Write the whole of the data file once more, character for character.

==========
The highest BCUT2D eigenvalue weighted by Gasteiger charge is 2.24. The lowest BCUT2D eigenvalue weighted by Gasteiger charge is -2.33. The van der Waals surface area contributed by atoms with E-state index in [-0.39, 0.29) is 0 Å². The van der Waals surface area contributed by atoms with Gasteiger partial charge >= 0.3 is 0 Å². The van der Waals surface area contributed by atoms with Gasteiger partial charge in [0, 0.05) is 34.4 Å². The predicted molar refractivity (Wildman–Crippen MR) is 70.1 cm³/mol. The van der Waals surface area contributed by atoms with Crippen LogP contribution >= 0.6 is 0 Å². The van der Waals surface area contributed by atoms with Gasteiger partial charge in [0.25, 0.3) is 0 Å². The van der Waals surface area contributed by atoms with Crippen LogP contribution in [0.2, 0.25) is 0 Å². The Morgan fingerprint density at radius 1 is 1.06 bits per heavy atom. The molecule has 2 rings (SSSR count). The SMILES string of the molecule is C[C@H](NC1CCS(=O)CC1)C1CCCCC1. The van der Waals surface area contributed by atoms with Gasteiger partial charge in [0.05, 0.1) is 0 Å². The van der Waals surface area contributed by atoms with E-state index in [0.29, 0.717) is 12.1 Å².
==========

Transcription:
The highest BCUT2D eigenvalue weighted by Gasteiger charge is 2.24. The lowest BCUT2D eigenvalue weighted by Gasteiger charge is -2.33. The van der Waals surface area contributed by atoms with E-state index in [-0.39, 0.29) is 0 Å². The van der Waals surface area contributed by atoms with Gasteiger partial charge >= 0.3 is 0 Å². The van der Waals surface area contributed by atoms with Gasteiger partial charge in [0, 0.05) is 34.4 Å². The predicted molar refractivity (Wildman–Crippen MR) is 70.1 cm³/mol. The van der Waals surface area contributed by atoms with Crippen LogP contribution >= 0.6 is 0 Å². The van der Waals surface area contributed by atoms with Gasteiger partial charge in [0.25, 0.3) is 0 Å². The van der Waals surface area contributed by atoms with Crippen LogP contribution in [0.2, 0.25) is 0 Å². The Morgan fingerprint density at radius 1 is 1.06 bits per heavy atom. The molecule has 2 rings (SSSR count). The SMILES string of the molecule is C[C@H](NC1CCS(=O)CC1)C1CCCCC1. The van der Waals surface area contributed by atoms with Gasteiger partial charge in [0.05, 0.1) is 0 Å². The van der Waals surface area contributed by atoms with E-state index in [0.29, 0.717) is 12.1 Å².